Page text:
And this year, we became the lead systems integrator for the Army's Future Combat Systems, based here in St. Louis which will transform how the Army conducts their missions in the century ahead. We expect this and other programs to increase jobs here by at least 1,000 within five years.
But defense programs are just part of the picture. Because I think the same kind of approach that is re-energizing our defense systems can benefit our homeland security as well.
Consider the sheer size of the Homeland Security challenge. Each year, 330 million non-U.S. citizens enter our country. Eleven million trucks and two million rail cars cross the border from Canada or Mexico. And 7,500 foreign-flag ships make 51,000 calls at U.S. ports. They bring more than six million containers into our country every year.
We have an extraordinarily open society but we are dealing with an enemy that will not hesitate to use any weapon; to strike anywhere. And by the way, they know the power of networking, and they use computers to attack our country and our infrastructure.
The question is, "How do we protect our people?"
We won't get the job done just by hiring more inspectors and guards, and installing more sensors and equipment. Instead, we have to leverage these capabilities. That means networking our data bases and systems to create a whole new level of situational awareness - a whole new picture of the chessboard that shows us where the terrorists are and allows us to penetrate their networks and disrupt their plans.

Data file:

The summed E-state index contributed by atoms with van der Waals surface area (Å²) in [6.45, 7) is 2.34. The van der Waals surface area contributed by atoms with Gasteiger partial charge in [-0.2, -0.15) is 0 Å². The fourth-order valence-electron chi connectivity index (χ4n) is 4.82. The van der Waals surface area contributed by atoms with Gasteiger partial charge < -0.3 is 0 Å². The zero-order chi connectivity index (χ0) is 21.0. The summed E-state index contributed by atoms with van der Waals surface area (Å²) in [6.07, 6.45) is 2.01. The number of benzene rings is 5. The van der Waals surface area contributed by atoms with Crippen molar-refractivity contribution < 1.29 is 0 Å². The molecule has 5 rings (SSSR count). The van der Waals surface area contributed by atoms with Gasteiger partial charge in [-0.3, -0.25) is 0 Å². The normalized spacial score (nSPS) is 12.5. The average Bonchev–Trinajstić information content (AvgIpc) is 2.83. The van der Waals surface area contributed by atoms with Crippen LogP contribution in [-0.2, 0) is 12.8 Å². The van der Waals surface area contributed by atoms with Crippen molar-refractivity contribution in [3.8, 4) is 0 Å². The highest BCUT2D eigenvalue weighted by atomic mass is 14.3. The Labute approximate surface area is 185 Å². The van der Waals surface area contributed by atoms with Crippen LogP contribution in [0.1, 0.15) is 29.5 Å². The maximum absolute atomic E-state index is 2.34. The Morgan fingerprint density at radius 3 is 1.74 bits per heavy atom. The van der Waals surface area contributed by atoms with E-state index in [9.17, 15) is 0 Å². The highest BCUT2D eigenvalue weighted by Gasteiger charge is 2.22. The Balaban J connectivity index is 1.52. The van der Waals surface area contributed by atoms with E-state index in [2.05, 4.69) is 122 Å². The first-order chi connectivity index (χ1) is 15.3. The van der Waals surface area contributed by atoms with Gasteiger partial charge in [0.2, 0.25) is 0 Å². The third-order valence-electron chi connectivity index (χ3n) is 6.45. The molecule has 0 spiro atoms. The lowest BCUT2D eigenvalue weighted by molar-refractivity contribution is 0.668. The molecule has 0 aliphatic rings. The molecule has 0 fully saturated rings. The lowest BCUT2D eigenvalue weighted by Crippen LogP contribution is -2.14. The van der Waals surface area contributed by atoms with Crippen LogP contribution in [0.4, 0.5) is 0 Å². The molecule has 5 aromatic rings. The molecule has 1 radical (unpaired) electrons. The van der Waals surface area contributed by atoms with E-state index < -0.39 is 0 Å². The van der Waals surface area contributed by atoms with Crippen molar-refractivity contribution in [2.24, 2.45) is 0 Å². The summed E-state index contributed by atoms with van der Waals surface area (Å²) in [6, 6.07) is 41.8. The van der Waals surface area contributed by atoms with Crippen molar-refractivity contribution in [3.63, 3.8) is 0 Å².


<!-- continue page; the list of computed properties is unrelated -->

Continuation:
This kind of systems thinking can also help us respond in a time of crisis. Networking our information systems would speed critical knowledge to first responders, helping them identify threats and save lives. Integrating our communications, and making equipment interoperable, would also help responders from different jurisdictions work together.
Let me show you a video which I hope explains what I mean.
So what does all this have to do with the workforce? Everything.
The old defense industry was all about building missiles, bullets and bombs. Now it's about building knowledge and integrating large-scale systems. This is certainly also true for Homeland Security. We still need to bend metal - but a bigger, more difficult part of the job is building the networks that put that metal to work.
We can't succeed without people who are trained to think differently. People who have access to and an understanding of technology and, who keep learning and adapting as technology changes.
When I studied engineering in college, the PC had yet to be invented, a calculator was a major student investment, the space systems I would later work on hadn't even been imagined, and the knowledge networks that drive today's economy were decades away. I haven't met a single Boeing employee who can't tell similar stories of change. And their ability to learn and adapt has been critical to our company.
Today, the great universities of the Midwest are graduating students on the cutting edge of today's science and technology. At high schools and technical schools, kids are learning computer skills and advanced production techniques.
But I can guarantee you that when they reach mid-career, the state of knowledge will be in a much different place and their ability to compete - our ability to compete, as a region and a nation - will depend on how well Americans can re-create their knowledge and keep learning.